The Forgery of Venus, Michael Gruber, William Morrow, 2008, 318 pp
Sometimes you just want to read at a fast pace and not have to think too deeply. Especially if like me, you don't watch TV. Don't get me wrong. Michael Gruber can actually write. He falls into a category of thriller author who is a step or more above the David Baldaaci crowd, plus his subject matter tends toward the cultural: Shakespeare and rare books in The Book of Air and Shadows; painting in The Forgery of Venus.
Painter Chaz Wilmot is the tortured genius type. I always enjoy reading about a genius, either from real life or imagined. I was surprised to find an incident where the artist runs amok, slashing paintings in a museum. Elizabeth Kostova included such a scene in The Swan Thieves, though her book was published two years later. Apparently crimes against art are more prevalent than I realized.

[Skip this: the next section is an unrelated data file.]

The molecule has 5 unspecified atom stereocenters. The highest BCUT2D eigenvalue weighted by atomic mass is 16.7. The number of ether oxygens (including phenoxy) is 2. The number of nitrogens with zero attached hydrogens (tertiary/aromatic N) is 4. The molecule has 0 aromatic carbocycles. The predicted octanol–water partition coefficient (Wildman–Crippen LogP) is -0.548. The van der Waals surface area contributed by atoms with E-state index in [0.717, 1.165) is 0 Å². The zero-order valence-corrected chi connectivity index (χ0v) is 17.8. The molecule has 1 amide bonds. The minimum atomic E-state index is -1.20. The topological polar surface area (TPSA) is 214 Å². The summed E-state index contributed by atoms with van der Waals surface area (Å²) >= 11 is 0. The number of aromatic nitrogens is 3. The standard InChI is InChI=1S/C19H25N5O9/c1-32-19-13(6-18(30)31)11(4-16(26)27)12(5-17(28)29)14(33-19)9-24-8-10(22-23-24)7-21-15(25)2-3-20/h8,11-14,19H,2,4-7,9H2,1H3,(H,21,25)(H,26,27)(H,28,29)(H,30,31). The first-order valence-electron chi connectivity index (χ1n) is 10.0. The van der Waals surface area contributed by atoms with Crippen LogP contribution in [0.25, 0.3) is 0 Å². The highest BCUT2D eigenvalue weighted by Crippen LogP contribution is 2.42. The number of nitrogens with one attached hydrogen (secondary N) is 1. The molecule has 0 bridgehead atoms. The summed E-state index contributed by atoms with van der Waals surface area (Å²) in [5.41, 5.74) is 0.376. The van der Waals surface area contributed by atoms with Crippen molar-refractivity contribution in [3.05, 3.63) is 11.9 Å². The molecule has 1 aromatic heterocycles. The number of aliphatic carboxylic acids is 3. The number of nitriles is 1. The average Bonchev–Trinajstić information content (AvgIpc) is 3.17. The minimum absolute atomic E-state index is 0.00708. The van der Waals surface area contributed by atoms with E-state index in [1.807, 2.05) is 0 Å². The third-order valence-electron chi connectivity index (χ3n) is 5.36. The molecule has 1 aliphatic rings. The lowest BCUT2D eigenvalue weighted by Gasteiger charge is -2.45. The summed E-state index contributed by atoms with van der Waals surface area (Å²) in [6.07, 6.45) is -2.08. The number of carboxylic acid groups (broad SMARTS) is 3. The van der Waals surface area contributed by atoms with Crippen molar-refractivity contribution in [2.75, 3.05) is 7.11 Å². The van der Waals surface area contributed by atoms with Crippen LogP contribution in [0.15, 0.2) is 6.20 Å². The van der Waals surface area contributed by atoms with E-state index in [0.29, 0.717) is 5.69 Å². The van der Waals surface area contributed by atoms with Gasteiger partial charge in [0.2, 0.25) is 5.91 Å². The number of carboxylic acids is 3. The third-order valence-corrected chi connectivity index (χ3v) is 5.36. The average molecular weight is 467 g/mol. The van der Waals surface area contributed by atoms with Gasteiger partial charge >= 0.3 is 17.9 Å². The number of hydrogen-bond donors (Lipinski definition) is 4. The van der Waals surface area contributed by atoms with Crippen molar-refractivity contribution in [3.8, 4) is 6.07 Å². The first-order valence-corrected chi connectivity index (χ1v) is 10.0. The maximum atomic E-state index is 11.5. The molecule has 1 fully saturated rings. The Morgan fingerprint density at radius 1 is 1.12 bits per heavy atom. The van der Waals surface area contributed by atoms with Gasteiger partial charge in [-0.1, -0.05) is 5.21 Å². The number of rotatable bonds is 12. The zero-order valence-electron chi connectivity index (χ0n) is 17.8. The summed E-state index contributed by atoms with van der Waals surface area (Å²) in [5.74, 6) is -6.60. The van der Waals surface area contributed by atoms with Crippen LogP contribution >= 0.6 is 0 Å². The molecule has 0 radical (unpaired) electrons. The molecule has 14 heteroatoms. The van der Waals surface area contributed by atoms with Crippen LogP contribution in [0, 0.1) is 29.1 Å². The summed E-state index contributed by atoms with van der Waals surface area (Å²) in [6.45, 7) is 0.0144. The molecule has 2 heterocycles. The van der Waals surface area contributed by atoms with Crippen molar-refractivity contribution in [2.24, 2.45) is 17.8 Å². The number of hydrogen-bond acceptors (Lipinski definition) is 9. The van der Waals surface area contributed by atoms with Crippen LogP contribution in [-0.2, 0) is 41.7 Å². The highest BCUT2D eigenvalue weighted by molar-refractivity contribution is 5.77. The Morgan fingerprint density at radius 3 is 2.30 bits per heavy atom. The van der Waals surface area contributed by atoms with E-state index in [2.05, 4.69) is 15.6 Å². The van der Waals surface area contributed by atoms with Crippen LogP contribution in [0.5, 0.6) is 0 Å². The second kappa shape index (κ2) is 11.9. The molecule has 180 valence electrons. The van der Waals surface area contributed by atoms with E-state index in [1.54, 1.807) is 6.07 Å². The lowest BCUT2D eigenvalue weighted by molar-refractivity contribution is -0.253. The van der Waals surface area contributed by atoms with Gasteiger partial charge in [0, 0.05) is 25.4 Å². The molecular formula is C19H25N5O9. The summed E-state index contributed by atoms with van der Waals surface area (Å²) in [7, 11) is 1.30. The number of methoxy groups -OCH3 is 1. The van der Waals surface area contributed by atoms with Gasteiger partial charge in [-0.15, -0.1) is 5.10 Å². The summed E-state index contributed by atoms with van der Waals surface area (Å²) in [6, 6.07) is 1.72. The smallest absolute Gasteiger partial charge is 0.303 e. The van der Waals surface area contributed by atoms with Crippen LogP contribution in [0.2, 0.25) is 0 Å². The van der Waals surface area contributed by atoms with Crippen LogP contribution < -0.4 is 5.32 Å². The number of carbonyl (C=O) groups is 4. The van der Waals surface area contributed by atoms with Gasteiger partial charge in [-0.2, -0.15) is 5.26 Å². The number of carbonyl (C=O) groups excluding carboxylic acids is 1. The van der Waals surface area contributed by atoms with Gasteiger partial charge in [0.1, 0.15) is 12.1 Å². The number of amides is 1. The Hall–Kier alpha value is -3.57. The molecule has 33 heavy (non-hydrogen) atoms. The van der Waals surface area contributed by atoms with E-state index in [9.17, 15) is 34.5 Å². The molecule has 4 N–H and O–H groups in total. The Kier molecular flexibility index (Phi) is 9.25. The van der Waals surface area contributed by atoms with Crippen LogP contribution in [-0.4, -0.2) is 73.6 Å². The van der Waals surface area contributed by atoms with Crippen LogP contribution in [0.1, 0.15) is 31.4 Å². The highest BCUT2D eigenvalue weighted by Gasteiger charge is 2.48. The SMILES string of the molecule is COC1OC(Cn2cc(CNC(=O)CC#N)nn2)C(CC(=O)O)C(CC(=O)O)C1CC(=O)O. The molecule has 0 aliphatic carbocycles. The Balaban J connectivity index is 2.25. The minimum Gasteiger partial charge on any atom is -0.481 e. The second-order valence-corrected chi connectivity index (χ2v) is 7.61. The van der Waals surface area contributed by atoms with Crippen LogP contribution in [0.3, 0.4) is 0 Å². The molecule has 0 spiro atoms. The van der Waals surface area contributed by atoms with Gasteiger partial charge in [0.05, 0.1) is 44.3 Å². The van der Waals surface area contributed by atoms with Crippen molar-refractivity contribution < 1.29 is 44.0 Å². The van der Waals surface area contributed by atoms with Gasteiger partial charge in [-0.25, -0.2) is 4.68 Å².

In fact, the thriller aspect here involves several varieties of art crime and features a villain you almost like. In another twist concerning male genius, the artist is the victim instead of the wife. And I loved the fact that Chaz participates in program testing a new drug to enhance creativity, leading him to either channel a famous Spanish painter or go into past life regression. Delicious!
Great read. Michael Gruber is on my list any time he writes a new book. He might have a touch of genius himself.
(The Forgery of Venus is available in paperback and Google eBook by order from Once Upon A Time Bookstore.)